Classification of fungi into four main groups is based primarily on the type of their sexual reproductive structures and methods of reproduction. However, these groups also differ in the type of hyphae and some other characters (table 8.1).

Table 8.1 c=Classification of fungi

Phylum (group) Typical examples Sexual reproduction Asexual reproduction Hyphae
Zygomycota (zygomycetes) Rhizopus, (black bread mold) pilobolus (spitting. Fungus) zygospores Non-motile spores form in sporangia Non-septate, multi mucleate
Ascomycota (Ascomycetes of sac- fungi Yeasts, morels, truffles, powdery mildews, molds Ascospores inside sac-like asci Conidia cut off from tips of conidiophores Septate, lengthy dikaryotic phase.
Basidiomycota (basidiomycetes or club-fungi Mushrooms, rusts, smuts, puff balls, bracket fungi Basidiospores borns on club shaped basidia Uncommon Septate, lengthy dikaryotic phase
Deuteromycota (Deuteromycetes/Imperfect fungi Aspergillus, Penicillium, Alternaria Sexual phase has not been observed Conidia varied

Zygomycota (zygomycetes or conjugating fungi)

During their sexual reproduction, zygote formed directly by the fusion of hyphae forms temporary, dormant, thick walled resistant structure called zygospore, hence the name zygomycetes. Meiosis takes place when zygospore germinates and haploid spores are produced. Spores on germination produce new mycelium. Asexual reproduction by spores is common. Hyphae are coenocytic.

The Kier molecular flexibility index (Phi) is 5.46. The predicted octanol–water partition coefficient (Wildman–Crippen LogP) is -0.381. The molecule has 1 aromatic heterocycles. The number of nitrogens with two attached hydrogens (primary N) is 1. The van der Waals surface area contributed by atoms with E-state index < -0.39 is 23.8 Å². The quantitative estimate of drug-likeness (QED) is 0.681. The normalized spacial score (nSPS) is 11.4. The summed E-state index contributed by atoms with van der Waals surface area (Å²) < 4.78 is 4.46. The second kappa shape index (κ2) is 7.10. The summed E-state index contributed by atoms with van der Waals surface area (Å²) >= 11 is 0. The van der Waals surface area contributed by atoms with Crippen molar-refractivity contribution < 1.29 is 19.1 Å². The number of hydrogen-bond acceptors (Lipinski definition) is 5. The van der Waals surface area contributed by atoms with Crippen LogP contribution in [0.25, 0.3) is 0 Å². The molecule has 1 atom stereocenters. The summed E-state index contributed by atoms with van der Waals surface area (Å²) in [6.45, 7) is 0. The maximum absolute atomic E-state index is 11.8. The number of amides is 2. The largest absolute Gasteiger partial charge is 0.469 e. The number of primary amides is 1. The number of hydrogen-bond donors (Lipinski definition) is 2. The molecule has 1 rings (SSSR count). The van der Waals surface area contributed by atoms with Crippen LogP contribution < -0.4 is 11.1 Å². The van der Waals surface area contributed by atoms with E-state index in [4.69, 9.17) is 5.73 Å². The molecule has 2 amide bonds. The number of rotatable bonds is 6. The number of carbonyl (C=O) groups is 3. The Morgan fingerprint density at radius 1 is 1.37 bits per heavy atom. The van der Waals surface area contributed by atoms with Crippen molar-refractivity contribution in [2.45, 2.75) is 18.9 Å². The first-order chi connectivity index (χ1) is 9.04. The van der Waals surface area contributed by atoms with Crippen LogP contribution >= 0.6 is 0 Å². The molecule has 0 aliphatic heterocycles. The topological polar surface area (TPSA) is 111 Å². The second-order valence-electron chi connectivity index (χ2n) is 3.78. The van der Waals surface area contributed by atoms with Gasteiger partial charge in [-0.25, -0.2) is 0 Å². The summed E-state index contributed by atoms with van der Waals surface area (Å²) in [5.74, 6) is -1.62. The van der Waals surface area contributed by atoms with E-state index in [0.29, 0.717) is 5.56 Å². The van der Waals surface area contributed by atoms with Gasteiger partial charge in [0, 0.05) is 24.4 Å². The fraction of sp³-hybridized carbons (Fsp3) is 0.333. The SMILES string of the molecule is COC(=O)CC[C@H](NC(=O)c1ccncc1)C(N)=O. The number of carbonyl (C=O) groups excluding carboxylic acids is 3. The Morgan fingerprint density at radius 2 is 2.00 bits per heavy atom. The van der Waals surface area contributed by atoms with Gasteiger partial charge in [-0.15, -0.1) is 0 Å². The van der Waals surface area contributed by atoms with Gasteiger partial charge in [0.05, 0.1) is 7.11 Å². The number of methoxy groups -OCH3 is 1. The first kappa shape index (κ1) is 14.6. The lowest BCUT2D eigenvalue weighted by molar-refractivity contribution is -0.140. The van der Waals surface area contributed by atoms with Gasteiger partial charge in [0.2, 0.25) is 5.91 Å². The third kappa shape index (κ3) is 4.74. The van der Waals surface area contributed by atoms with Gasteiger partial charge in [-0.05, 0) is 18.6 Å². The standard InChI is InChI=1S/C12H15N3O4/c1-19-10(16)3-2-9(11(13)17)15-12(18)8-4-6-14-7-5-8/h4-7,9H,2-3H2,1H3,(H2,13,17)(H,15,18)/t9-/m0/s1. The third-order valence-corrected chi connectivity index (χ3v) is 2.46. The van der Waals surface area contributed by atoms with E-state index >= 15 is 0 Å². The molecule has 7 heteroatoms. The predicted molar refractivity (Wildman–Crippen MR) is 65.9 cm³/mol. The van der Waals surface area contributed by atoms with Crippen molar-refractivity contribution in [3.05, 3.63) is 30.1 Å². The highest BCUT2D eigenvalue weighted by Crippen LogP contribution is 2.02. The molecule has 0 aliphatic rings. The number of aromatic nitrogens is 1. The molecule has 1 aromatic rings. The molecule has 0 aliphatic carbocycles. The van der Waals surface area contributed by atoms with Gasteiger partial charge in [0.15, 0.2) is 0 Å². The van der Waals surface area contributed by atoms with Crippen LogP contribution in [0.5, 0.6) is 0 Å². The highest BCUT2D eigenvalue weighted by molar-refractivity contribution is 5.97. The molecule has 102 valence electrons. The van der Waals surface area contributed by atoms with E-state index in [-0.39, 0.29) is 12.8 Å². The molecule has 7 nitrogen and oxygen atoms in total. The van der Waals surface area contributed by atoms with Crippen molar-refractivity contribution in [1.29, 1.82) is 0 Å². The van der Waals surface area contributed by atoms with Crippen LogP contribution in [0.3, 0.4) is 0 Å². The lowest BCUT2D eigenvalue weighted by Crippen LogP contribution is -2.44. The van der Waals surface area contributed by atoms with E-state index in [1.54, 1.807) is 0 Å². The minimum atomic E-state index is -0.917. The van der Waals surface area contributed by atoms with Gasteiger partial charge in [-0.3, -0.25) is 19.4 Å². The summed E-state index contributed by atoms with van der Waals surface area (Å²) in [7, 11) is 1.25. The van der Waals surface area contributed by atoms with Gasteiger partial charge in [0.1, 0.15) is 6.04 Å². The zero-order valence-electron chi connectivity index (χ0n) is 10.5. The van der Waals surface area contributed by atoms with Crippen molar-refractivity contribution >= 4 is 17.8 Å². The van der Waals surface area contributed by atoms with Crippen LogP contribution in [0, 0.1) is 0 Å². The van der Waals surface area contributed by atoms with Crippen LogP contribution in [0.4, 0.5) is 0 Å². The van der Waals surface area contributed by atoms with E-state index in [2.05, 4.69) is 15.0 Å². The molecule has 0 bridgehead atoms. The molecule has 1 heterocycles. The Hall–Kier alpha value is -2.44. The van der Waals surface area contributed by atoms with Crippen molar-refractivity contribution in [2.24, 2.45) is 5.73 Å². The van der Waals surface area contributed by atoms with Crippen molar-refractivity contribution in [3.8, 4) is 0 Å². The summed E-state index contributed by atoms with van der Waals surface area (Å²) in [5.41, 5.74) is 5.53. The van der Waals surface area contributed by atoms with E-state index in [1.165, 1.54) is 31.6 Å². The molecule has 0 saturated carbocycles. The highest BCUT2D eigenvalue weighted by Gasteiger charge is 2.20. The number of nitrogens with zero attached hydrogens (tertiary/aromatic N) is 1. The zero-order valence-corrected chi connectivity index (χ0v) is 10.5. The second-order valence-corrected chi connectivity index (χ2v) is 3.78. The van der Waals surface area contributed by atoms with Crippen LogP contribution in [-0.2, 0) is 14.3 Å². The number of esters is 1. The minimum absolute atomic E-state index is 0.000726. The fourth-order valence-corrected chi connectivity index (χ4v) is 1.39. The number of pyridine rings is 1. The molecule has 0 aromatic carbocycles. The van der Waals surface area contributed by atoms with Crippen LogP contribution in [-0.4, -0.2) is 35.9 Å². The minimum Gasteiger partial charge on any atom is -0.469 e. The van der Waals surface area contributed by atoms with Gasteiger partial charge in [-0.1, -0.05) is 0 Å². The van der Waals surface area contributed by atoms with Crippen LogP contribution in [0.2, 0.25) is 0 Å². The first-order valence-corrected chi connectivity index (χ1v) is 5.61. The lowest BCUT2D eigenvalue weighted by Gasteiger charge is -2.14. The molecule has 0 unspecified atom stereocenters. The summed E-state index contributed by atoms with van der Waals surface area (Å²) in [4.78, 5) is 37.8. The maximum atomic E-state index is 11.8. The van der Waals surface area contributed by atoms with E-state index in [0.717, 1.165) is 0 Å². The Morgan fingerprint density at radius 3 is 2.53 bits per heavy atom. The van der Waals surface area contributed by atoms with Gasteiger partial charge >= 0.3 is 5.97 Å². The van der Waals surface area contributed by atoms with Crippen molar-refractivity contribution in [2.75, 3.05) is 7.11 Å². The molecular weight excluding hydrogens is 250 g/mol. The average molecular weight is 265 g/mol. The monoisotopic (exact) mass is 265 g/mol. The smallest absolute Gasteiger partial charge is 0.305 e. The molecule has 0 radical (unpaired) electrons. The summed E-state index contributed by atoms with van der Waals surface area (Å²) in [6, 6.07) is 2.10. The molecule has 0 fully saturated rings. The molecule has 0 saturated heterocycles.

Example: Rhizopus, found growing on spoiling moist bread, fruit etc.

Rhizopus_black_bread_mold

Fig. 8.8: Life cycle, of Rhizopus (black bread mold), a Zygomycete. Zygote formed by fusion of gametangia directly develops into a resting zygospore.

Ascomycota (Ascomycetes or Sac – Fungi)

It is the largest group of fungi, including over 60,000 species, 50% or so occurring in lichens and some, such as morels, are mycorrhizal. Most are terrestrial, though some are marine or fresh water. The group shows diversity from unicellular yeasts to large cup fungi and morels. They produce haploid sexual spores called ascospores by meiosis inside their characteristic sac like structures called asci (sing. Ascus). Meiosis follows nuclear fusion inside the ascus, commonly 8 ascospores are produced inside each ascus. Most sac – fruiting bodies called ascocarps-the visible morels etc. their hyphae are septate. They have lengthy dikaryotic phase that forms ascocarps. They reproduce asexually by conidia that are often dispersed by wind.

Asci_and_Ascospores

Fig, 8.9: Asci and Ascospores. Each aseus contains eight haploid ascospores

Yeasts are unicellular microscopic fungi, derived from all the three different groups of fungi but mostly ascomycetes, and reproducing mostly asexually by budding (Fig. 8.7). however yeasts reproduce sexually by forming asci/ascospores or basidia/basidiospores. They ferment carbohydrate ( glucose) to ethanol and carbondioxide. Because of this feature and many other reasons, these are of great economic importance (see economic importance of fungi). Saccharomyces cerevisiae is the most commonly exploited yeast.

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